In The Rooms by Tom Shone
|In The Rooms by Tom Shone|
|Genre: General Fiction|
|Reviewer: Louise Laurie|
|Summary: This novel centres around a rather hapless Brit abroad, New York to be precise. He engineers situations to suit his particular desires as a literary agent and all sorts of unexpected consequences unfold in glorious comic detail.|
|Buy? Yes||Borrow? Yes|
|Pages: 336||Date: June 2010|
|Publisher: Windmill Books|
The book jacket for this novel is of New York by night, a cityscape par excellence. It also boasts Toby Young's comment as laugh-out-loud funny. I have a lot of time for Toby Young. I find him witty and entertaining. But I usually approach claims such as this with a healthy dose of 'we'll-wait-and-see' scepticism. However, he was right. And I am truly impressed with Shone's ability to make me laugh out loud and at the very beginning of the novel too. A very good sign of delights to come, I thought.
The reader is presented with an introduction into the psyche of New Yorkers. All that endless rushing around. Shone sums it up nicely by saying Nobody stopped in New York. The Brit abroad in question is English literary agent Patrick Miller. And straight away the reader is plunged into how Patrick sees the whole American work ethic. It's written with lots of humour. It's also a double whammy in a sense because, as you'd expect, he's surrounded 24/7 (very American, in keeping with the novel) by a whole bunch of Americans and the reader gets to see their angle on the Brits (or in this case, the single Brit). Perhaps not unsurprisingly, humour on both sides of the Atlantic often get misconstrued, with comic results. The whole lost in translation thing is played out in this novel, in varying degrees.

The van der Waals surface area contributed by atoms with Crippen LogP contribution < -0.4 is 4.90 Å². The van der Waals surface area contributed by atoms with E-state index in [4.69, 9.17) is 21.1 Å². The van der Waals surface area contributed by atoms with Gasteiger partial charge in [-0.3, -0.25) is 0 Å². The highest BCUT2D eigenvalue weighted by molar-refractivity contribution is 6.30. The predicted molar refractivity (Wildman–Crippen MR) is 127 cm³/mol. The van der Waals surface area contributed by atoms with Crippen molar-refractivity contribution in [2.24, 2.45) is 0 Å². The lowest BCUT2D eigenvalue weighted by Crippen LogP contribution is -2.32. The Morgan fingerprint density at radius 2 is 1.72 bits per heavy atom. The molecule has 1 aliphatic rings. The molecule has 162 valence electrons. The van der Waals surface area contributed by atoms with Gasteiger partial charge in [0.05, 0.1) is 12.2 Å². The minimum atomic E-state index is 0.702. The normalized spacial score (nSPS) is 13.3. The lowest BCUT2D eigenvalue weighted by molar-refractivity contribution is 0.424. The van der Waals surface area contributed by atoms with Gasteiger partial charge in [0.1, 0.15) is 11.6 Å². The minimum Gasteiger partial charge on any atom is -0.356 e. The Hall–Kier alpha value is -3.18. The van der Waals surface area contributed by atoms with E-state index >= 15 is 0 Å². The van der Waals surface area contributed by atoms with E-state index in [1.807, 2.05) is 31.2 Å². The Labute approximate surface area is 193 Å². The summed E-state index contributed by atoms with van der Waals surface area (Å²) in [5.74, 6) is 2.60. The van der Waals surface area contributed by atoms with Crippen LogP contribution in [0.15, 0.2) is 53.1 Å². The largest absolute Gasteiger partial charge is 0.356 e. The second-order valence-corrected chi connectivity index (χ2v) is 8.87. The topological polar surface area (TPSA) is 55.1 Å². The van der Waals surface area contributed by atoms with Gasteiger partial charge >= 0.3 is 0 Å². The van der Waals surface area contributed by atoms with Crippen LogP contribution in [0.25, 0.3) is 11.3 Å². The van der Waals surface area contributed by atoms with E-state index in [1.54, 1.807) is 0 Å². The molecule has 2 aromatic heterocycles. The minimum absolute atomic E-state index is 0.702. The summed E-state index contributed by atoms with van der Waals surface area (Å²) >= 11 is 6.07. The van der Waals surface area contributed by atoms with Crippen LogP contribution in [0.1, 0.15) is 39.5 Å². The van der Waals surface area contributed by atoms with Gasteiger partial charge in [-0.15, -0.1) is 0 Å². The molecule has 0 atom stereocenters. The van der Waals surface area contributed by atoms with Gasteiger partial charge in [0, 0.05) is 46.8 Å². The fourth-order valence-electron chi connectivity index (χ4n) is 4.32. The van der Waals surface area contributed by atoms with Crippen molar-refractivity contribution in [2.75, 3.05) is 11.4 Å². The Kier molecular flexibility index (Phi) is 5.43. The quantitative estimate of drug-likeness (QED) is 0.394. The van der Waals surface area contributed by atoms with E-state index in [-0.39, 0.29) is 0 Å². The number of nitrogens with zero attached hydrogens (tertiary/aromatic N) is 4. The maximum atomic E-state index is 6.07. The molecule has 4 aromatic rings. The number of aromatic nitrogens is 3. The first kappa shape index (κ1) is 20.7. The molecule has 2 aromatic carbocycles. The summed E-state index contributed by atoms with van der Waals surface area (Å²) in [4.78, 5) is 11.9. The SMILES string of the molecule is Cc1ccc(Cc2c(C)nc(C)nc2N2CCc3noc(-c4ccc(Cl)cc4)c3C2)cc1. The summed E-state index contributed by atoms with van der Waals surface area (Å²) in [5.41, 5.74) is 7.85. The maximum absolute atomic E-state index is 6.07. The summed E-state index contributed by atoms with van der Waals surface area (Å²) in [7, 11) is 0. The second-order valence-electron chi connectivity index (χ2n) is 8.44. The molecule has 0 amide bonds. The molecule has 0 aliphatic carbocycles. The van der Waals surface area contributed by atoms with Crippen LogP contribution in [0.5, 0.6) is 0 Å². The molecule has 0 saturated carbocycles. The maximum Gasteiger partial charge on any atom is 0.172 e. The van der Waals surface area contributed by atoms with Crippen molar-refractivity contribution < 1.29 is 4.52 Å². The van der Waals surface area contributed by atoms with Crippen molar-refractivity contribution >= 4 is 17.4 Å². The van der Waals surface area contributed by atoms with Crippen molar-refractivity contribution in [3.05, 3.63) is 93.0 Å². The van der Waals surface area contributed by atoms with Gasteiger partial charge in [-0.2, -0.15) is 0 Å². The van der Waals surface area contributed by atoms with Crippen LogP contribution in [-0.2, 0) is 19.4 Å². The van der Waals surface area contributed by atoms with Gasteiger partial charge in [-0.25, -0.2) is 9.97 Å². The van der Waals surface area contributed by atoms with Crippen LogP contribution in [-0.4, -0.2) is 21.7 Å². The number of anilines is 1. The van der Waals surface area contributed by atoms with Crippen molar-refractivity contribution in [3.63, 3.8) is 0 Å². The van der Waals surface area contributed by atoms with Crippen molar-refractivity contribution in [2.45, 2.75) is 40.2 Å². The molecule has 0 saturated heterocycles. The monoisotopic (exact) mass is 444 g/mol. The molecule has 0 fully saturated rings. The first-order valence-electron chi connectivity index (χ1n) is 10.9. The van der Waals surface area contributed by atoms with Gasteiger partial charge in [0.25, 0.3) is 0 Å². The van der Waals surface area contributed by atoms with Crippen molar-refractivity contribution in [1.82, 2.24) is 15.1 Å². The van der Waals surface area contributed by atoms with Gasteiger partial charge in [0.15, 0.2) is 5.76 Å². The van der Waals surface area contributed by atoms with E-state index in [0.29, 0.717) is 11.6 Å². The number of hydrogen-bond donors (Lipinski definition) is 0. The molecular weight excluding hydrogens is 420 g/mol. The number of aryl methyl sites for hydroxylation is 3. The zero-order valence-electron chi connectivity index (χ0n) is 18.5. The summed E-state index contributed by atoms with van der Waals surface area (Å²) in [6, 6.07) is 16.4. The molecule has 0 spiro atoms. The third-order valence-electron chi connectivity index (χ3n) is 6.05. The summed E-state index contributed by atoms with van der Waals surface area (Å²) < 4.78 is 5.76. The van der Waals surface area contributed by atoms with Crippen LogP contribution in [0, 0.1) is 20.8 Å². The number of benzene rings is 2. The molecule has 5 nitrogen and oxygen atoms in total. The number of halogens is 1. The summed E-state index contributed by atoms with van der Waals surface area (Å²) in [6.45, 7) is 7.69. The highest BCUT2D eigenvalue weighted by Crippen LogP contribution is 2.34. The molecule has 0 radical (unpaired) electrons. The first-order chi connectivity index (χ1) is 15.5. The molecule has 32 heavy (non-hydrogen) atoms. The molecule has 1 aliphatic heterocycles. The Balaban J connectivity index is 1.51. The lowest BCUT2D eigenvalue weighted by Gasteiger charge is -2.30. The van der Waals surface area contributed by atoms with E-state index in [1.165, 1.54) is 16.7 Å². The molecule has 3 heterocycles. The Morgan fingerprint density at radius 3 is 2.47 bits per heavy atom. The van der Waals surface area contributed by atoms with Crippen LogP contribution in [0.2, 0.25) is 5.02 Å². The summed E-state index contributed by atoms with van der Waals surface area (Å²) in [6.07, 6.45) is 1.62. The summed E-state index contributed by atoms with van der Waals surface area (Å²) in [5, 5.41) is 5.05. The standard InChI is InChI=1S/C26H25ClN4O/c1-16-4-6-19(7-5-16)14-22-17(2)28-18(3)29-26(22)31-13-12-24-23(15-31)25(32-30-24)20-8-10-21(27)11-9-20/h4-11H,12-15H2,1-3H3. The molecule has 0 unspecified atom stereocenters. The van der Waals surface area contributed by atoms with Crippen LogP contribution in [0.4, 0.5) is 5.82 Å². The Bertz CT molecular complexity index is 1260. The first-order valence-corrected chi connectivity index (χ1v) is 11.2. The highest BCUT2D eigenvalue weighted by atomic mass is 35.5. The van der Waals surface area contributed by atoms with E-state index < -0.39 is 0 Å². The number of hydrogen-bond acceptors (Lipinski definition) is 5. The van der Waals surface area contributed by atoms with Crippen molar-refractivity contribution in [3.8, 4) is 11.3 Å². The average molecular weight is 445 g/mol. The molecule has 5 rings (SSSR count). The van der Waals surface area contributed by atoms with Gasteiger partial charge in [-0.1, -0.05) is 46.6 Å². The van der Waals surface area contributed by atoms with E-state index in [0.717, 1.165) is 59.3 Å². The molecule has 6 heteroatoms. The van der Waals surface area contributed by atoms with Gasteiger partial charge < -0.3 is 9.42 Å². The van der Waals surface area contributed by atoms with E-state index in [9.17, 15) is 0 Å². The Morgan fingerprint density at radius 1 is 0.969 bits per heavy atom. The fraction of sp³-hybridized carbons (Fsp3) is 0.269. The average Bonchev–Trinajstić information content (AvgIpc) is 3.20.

I could give many delicious examples of some fine comic writing but I'll reserve myself (reluctantly) to one or two, just to give a flavour. Patrick (the novel's written in the first person which works very well and gives it punch and immediacy) patiently explains yet another area of cultural confusion. You can almost feel his perplexed frustration when he says Even the car horns meant something different here ... The whole piece runs like a successful stand-up comic.
There's lots of dead-pan humour from blue-collared New Yorkers who seem to find Patrick's manners and style of speaking confusing and strange .. but cute. The plot centres around a reclusive writer who Patrick, by various cunning means, tends to get in touch with and perhaps become his new agent, making bucket-loads of dollars in the process. But things do not run smoothly ...
Shone gives the reader lots of descriptions of people and places in his own distinctive style. For example, some of the city's fine architecture is described by Patrick as I found one of those handsome rust-coloured places which a century ago would have housed a Henry James heroine trapped in a loveless marriage ... Time and time again Patrick compares notes about the two cities. His opinion is that London is rather tame, a bit dull, whereas New York is rock and roll. He's almost become a local resident in his own mind. To his circle of friends and colleagues he will, however, always be that funny British bloke. He thinks it will help his case if he becomes more like them. So he drinks more and tries some other bad habits. But does it work out?
In fact, Patrick has such a way with words I couldn't help wondering why he didn't write his own novel, his own best-seller. But perhaps that's me going off at a distracting tangent. I must say that I loved Patrick. He was very 3D on the printed page which is an endorsement of Shone's writing.
This novel is not all about laughs and comic situations though. There are some serious moments which pack a punch. Food for thought. There's a lovely piece involving Patrick and a well-attended AA meeting. This is a thoroughly enjoyable read.
I'd like to thank the publishers for sending a copy to The Bookbag.
If this book appeals then w think that you'll love The Lonely Polygamist by Brady Udall.
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